Does CGI Make Movies Better?

I have a love/hate relationship with CGI. When done well, when done invisibly, it is a remarkable tool that allows filmmakers to better realize their vision for a film without scraping the edge of impracticality. I think of something like the 1972 Doctor Who serial Day of the Daleks, which had it's effectiveness neutered because the prop department only had access to 3 Dalek costumes, thus limiting the quality of the serial's Dalek Army. In the modern day, a few props can be augmented by as many digital assistants as required and as possible in the budget.

Where CG and I differ philosophically is in the way CG is used in modern, and especially big budget movies. And this video hits on a lot of good points about what computers are capable of doing, an how films are using computers without us realizing (though the tone of the video suggests that the author is prop CG rather than neutral, and thus brings that bias to the work). Where CG falls over for me is when studios force CG artists to produce only passable work on a deadline and with limited budget, rather than give them the time and money they need to make things look polished. Marvel is great for this, starting the CG side of things sometimes even before the actors have been cast (Avengers CG work started well before Joss Whedon started writing the script for it). the result is some of the best looking CG in modern movies. Compare this to the work in the Hobbit, which despite coming from Weta who by and large are industry leaders, everything looks very obviously like a ridiculous cartoon.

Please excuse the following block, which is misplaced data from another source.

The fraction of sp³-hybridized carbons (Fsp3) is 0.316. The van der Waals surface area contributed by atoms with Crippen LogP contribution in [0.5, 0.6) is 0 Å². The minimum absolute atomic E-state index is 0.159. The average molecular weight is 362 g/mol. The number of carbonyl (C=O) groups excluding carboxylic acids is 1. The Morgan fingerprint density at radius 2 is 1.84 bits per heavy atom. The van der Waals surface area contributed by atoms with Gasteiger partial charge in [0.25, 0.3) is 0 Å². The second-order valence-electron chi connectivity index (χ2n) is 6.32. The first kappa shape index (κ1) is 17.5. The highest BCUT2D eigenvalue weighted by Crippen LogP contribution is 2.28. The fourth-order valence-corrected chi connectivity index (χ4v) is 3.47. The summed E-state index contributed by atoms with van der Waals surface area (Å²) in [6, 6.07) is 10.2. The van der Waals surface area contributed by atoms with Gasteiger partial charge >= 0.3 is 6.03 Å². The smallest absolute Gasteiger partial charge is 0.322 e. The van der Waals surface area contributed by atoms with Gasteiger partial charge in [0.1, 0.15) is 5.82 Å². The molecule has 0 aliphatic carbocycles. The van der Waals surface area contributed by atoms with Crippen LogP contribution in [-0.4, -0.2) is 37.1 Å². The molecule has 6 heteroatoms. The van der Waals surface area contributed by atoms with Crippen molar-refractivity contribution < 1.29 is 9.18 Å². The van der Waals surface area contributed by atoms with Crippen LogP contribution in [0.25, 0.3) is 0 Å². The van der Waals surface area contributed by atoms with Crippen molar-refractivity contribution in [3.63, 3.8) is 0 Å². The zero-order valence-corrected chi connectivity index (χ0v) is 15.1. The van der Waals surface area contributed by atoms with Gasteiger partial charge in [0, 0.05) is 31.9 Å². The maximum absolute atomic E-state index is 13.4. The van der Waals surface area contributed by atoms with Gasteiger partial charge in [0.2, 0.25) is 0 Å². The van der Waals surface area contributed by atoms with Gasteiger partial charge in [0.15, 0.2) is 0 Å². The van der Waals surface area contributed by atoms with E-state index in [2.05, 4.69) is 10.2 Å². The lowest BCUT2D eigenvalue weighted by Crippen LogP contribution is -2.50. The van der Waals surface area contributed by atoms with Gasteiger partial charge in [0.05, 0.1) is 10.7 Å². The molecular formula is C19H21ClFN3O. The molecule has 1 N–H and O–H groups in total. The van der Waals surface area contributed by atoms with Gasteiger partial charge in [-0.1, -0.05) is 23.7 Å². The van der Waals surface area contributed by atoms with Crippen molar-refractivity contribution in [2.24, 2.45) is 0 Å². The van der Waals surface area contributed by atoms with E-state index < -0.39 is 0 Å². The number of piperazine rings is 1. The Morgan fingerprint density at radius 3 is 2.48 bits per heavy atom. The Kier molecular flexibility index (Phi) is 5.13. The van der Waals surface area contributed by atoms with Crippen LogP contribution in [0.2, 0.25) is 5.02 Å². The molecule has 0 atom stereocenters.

I disagree with the implied notion this video makes at the start, that CG is better then practical effects. I am a hard liner in my belief that if something is physically present, and actually done, it will always look better then the digital alternative. I have no issue with digital augmentation of a physical effect, so long as the digital work doesn't take you out of the story. If you can tell it's there, it isn't good enough, frankly.

Via Collider.
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About MR. Clark

Adopting the descriptor of "successfully unpublished author", MR. Clark began writing things on the internet in 2012, which he believed to be an entirely reputable and civilized place to find and deliver information. He regrets much.


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